Wabash Arts Corridor
With fourteen amazing proposals in the first year, the Wabash Arts Corridor project was so successful, we’re going to do it again! The Wabash Arts Corridor project is an integral part of Columbia’s long-term strategy to turn our South Loop campus from Congress to Roosevelt into a dynamic arts corridor that reflects the creativity of our students, faculty and staff as well as our ongoing commitment to partnering with local businesses and community. We are once again soliciting proposals to develop this rich tapestry of interdisciplinary ideas including (but not limited to!) image, sounds, film, text, performance and music that will activate the parking garages, blank walls, vacant lots and empty storefronts on Wabash as well as our own campus buildings.
Eligibility: Anyone who is a Columbia College Chicago full or part-time faculty, staff or student during the 2012/13 academic year. Individual, class departmental and school proposals are welcome. As many of the most successful Wabash Arts Corridor projects were class projects integrated into curriculum and resulting from a semester’s work, we strongly encourage classroom integration and collaboration.
Budget: The Wabash Arts Corridor project has no budget of its own but works to partner classes and individuals working creatively with on and off-campus collaborators who can help them realize their projects. In addition to donations of space from local businesses, successful proposals have also collaborated with Art + Activism:Critical Encounters and been a unique presence at Manifest.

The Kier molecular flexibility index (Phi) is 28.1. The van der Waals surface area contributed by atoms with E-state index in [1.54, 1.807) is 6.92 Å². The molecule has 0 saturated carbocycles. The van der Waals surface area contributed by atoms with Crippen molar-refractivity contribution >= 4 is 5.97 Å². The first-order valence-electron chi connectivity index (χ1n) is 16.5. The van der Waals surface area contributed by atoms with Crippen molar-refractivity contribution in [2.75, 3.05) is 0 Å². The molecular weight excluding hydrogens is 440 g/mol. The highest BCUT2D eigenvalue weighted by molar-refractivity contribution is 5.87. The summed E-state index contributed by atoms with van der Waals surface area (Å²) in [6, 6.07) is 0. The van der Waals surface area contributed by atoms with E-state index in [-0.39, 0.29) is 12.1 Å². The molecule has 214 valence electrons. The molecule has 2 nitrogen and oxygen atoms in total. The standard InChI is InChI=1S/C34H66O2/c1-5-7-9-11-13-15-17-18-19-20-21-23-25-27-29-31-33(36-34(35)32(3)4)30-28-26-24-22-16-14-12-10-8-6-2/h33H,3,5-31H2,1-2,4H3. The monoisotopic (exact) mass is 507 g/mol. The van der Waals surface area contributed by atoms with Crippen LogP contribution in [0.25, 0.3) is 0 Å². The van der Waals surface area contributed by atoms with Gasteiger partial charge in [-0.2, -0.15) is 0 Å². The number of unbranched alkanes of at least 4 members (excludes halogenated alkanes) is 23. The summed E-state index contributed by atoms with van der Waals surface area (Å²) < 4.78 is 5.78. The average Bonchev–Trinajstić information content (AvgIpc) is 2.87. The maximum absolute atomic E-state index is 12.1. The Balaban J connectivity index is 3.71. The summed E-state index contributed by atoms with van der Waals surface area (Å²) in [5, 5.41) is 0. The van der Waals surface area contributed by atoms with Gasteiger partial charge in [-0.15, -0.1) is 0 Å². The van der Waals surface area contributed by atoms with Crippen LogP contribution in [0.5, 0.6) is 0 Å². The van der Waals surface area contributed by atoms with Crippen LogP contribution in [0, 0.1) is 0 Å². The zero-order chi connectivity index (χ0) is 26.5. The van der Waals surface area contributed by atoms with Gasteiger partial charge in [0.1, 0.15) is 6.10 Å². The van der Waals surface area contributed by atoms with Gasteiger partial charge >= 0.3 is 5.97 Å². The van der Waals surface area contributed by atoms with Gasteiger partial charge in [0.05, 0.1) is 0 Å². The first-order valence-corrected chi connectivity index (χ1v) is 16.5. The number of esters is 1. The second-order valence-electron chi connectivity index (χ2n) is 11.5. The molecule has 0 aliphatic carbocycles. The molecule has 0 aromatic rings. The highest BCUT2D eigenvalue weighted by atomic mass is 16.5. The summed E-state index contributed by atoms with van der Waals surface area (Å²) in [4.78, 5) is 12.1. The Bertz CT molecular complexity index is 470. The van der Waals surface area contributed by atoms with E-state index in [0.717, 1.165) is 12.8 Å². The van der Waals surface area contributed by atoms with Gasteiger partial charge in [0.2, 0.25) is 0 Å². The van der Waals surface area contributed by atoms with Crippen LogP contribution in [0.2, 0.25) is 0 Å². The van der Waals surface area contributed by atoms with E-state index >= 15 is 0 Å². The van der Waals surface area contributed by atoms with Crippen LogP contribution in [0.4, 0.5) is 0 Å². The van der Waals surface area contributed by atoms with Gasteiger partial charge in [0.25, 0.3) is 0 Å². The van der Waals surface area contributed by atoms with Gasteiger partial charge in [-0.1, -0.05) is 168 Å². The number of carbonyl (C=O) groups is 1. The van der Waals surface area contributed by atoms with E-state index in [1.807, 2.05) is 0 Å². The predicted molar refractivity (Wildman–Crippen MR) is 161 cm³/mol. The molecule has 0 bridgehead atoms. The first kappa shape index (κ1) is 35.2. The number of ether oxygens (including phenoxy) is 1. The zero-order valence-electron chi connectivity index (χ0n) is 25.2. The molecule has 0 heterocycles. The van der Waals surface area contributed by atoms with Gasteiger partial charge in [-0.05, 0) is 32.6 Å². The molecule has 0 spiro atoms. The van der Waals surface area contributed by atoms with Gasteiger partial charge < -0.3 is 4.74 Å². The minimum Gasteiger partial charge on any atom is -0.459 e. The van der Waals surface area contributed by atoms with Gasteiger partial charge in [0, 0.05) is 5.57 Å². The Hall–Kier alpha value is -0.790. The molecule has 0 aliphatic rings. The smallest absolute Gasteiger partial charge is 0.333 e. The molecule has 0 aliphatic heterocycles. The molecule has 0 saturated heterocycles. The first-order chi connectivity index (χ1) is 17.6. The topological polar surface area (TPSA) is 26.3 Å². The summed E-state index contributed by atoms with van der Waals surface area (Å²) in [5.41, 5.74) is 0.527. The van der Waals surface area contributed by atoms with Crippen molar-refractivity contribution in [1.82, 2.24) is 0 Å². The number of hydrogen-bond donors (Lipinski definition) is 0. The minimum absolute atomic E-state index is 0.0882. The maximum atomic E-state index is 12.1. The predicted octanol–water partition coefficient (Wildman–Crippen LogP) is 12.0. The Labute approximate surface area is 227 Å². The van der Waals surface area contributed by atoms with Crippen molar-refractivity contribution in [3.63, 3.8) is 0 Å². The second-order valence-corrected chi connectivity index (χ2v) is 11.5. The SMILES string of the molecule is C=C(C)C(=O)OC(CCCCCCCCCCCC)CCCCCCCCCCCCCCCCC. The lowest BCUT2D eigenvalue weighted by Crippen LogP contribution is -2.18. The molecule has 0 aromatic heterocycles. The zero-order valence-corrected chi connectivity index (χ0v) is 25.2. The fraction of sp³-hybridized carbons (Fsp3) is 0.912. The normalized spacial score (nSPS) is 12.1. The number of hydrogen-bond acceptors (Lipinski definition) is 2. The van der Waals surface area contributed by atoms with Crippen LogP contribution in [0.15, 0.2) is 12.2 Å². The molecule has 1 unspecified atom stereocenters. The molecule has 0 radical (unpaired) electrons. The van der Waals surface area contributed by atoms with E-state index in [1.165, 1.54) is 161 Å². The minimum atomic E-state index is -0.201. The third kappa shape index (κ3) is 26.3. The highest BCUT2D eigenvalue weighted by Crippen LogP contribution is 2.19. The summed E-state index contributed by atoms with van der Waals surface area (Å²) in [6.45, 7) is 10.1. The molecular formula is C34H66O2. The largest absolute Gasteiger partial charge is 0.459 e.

Locations: Although there are some limitations due to City building and fire codes, many spaces on Wabash between Congress and Roosevelt are possibilities including many local businesses that we continue to develop relationships with. The key is to partner the right creative work with the right location, so a clear description of your project – including photos and/or illustrations – is very useful in presenting it to a prospective local partner.
Deadlines: October 31, 2012.
The Paprermaker's Garden
The Papermaker’s Garden contributes to both Columbia College Chicago’s green initiative and its academic curriculum. This urban garden will reduce air pollution (because plants filter the air by using excess carbon dioxide to make oxygen), cool the air through evapotranspiration thus cutting energy use, reduce urban runoff, and give students access to natural, sustainably grown fibers for papermaking as well as a chance to interact with the natural world. Plants grown here will produce suitable papermaking fibers and offer collaborative, cross-disciplinary educational opportunities. Students utilizing the fibers will be conscious not only of environmental concerns of fiber production but also of contemporary ideas in conceptual artistic practice—collaboration with science, art, and the environment. Columbia’s students will receive hands-on education about the plants in a practical way and then use that knowledge to fuel artistic practice through papermaking. The garden will also be an alternative art site featuring outdoor sculptures, images, and performances enhancing the visibility of the space, its place within Columbia’s campus and its contribution to the local community.
"Chicago Scenes" Mural
At the northwest corner of Balbo and Wabash Ave., Columbia College Chicago alumnus and Chicago-based artist Nino Rodriguez (B.A. ’05) has transformed a bland parking garage with an abstract mural of Chicago scenes, specially designed for the Columbia College Wabash Arts Corridor project. The mural is a vibrant snapshot of the city of Chicago, including portions depicting the city skyline, CTA trains, sports teams and more. The mural will be unveiled as part of ColumbiaCrawl, Thursday September 6.
Rodriguez graduated from Columbia’s Interactive Arts and Media Department, and has since made a name for himself in Chicago, through outdoor art and Aztec designs in many different media. Rodriguez’s artwork is a joint project between Columbia College and Cacciatore & Company Real Estate, who owns the building that houses the mural. Hear more from Nino about the project in this video.